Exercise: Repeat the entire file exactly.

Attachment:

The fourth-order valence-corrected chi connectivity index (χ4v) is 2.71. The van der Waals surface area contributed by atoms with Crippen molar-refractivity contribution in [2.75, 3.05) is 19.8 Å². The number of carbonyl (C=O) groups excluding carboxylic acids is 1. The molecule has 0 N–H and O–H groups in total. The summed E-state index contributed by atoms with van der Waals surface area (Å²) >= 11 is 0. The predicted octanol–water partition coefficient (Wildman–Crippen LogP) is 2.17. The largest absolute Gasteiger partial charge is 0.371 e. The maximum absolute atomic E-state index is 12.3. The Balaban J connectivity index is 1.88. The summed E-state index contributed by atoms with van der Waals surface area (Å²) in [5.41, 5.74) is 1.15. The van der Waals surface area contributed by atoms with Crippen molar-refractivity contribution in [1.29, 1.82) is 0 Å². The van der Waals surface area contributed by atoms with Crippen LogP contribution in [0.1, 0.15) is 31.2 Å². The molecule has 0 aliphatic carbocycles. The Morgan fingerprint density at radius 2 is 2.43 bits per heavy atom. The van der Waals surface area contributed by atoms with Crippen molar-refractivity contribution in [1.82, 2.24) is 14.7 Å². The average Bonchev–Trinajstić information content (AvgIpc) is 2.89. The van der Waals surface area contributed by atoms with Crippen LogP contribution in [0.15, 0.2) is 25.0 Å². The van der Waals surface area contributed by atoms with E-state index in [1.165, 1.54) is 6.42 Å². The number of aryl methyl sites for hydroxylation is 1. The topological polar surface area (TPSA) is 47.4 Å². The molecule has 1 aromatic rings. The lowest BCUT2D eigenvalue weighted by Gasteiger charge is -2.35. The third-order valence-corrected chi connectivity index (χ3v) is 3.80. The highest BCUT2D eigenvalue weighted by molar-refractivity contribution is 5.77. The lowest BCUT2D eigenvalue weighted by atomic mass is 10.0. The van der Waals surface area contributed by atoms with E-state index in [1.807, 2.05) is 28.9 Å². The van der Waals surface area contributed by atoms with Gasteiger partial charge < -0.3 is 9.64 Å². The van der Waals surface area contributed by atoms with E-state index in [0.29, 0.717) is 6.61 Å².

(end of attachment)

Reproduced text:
The fourth-order valence-corrected chi connectivity index (χ4v) is 2.71. The van der Waals surface area contributed by atoms with Crippen molar-refractivity contribution in [2.75, 3.05) is 19.8 Å². The number of carbonyl (C=O) groups excluding carboxylic acids is 1. The molecule has 0 N–H and O–H groups in total. The summed E-state index contributed by atoms with van der Waals surface area (Å²) >= 11 is 0. The predicted octanol–water partition coefficient (Wildman–Crippen LogP) is 2.17. The largest absolute Gasteiger partial charge is 0.371 e. The maximum absolute atomic E-state index is 12.3. The Balaban J connectivity index is 1.88. The summed E-state index contributed by atoms with van der Waals surface area (Å²) in [5.41, 5.74) is 1.15. The van der Waals surface area contributed by atoms with Crippen molar-refractivity contribution in [1.29, 1.82) is 0 Å². The van der Waals surface area contributed by atoms with Crippen LogP contribution in [0.1, 0.15) is 31.2 Å². The molecule has 0 aliphatic carbocycles. The Morgan fingerprint density at radius 2 is 2.43 bits per heavy atom. The van der Waals surface area contributed by atoms with Crippen molar-refractivity contribution in [1.82, 2.24) is 14.7 Å². The average Bonchev–Trinajstić information content (AvgIpc) is 2.89. The van der Waals surface area contributed by atoms with Crippen LogP contribution in [0.15, 0.2) is 25.0 Å². The van der Waals surface area contributed by atoms with E-state index in [1.165, 1.54) is 6.42 Å². The number of aryl methyl sites for hydroxylation is 1. The topological polar surface area (TPSA) is 47.4 Å². The molecule has 1 aromatic rings. The lowest BCUT2D eigenvalue weighted by Gasteiger charge is -2.35. The third-order valence-corrected chi connectivity index (χ3v) is 3.80. The highest BCUT2D eigenvalue weighted by molar-refractivity contribution is 5.77. The lowest BCUT2D eigenvalue weighted by atomic mass is 10.0. The van der Waals surface area contributed by atoms with E-state index in [1.807, 2.05) is 28.9 Å². The van der Waals surface area contributed by atoms with Gasteiger partial charge < -0.3 is 9.64 Å². The van der Waals surface area contributed by atoms with E-state index in [0.29, 0.717) is 6.61 Å².